Slash Boxes
NOTE: use Perl; is on undef hiatus. You can read content, but you can't post it. More info will be forthcoming forthcomingly.

All the Perl that's Practical to Extract and Report

The Fine Print: The following comments are owned by whoever posted them. We are not responsible for them in any way.
More | Login | Reply
Loading... please wait.
  • It's no secret that I'm a fan of tests [] and testing []. Without tests, the big refactor and also the additiona RDBO layer would not be sane, workable, or stable. I drank the kool-aide long ago.

    For better or worse, I'm the group lead for a conversion to .NET at work along with a big fat site redesign. The first thing we are doing once we have the class files laid out are writing tests. They've all heard my speech and seen the demos about testing, coverage, proactively ensuring things "work today just like they did yesterday in so much as we've described in tests".

    There's no doubt that TDD/Unit testing is overwhelming at first glance. We've decided to take the incremental approach to tests.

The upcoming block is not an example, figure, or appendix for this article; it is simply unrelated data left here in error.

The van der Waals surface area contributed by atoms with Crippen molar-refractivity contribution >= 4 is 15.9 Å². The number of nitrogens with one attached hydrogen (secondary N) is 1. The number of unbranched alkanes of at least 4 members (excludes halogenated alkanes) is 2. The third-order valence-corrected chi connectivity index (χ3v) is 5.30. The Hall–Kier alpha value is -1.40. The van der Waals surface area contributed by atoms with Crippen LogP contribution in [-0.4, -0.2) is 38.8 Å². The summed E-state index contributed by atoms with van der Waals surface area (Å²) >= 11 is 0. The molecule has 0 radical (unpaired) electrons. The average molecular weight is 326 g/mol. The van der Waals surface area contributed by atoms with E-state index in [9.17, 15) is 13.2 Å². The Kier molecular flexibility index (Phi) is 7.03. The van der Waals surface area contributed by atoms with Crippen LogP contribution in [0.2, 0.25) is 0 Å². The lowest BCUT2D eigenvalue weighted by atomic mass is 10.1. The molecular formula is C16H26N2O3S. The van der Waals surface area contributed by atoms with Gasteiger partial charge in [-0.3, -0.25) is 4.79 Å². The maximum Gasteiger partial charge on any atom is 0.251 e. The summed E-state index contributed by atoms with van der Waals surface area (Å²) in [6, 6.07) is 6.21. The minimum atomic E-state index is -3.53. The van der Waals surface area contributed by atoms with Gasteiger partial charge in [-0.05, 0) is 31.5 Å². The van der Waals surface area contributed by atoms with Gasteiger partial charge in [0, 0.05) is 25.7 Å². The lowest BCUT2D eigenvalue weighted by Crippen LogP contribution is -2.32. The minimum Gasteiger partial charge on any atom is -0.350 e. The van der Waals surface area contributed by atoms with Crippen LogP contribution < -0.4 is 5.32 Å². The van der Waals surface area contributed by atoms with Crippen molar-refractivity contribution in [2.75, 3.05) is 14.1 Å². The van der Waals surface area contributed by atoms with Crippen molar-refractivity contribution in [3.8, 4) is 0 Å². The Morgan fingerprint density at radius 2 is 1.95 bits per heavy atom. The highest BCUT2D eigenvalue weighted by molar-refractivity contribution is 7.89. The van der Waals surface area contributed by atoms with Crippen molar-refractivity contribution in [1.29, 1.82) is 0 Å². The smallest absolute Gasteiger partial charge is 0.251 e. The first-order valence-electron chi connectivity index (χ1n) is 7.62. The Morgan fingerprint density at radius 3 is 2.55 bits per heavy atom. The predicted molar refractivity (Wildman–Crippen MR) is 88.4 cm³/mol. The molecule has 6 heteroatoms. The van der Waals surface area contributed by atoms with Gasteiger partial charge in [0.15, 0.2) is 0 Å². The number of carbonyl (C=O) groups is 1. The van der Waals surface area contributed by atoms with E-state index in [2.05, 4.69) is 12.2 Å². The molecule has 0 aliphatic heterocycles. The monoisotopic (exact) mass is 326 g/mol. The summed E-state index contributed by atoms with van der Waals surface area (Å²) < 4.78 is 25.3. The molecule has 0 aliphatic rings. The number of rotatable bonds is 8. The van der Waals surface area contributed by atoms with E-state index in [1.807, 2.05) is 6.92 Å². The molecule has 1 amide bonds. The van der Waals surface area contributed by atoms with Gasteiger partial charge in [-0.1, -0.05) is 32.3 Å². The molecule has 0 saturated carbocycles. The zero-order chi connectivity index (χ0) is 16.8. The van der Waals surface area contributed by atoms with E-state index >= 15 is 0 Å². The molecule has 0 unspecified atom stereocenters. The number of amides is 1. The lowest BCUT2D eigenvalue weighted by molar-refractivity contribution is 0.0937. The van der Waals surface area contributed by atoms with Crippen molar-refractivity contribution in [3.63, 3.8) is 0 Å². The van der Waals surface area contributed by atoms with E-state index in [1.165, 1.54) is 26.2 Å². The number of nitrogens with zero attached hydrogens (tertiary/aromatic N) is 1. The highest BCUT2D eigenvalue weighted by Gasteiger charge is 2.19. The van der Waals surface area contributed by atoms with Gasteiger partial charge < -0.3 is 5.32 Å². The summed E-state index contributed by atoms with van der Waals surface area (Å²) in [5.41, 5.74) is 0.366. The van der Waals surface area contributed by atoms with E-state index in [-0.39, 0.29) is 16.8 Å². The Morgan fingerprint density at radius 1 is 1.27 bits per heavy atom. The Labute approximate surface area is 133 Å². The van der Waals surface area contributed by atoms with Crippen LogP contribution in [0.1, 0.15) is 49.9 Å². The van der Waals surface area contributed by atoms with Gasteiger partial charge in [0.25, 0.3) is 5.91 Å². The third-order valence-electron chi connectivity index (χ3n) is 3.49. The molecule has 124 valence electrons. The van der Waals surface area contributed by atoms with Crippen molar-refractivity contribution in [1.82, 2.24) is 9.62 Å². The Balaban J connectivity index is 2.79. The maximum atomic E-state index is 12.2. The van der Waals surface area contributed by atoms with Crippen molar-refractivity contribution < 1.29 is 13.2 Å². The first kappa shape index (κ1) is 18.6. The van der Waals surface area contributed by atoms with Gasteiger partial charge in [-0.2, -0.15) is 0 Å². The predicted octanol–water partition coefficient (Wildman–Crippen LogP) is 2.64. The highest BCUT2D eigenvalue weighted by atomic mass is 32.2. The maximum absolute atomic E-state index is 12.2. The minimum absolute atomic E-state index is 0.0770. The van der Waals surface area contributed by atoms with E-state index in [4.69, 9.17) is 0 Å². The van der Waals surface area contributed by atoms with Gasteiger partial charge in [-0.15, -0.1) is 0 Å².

Round 1: Just test the method/property signatures. If you expect X, but get Y and are supposed to throw and error/exception, test that. If you call method Foo and should throw an error if Bar is not set, test that. That's easy to follow without much confusion.

    Round 2: Test code coverage only to see which methods/properties you havn't tested at all in the previous step. Don't obsess about the % number, just look for methods you haven't called.

    Round 3: Test positive functionality. If you call Y and should get X back, write a test for it.

    Round 4: When you fix a bug, write a test.

    Round 5: When people are finally comfortable with it all, game on. Try to fill in the test coverage gaps.

    It seems to be going well so far. I guess time will tell.
    • And Round 1-2 are at a point in the project where we're not writing the bulk of the code, just shelling out the structure. Rounds 3-5 are when we start actually making the classes work later. I also blame Petdance for the Test Your Environment mantra. I've also started exposing people to writing test when things god wrong, outside of code problems. Something stops working on a server? Write a test to make sure it's working correctly [when it does]. Spending time inspecting a database to pinpoint some data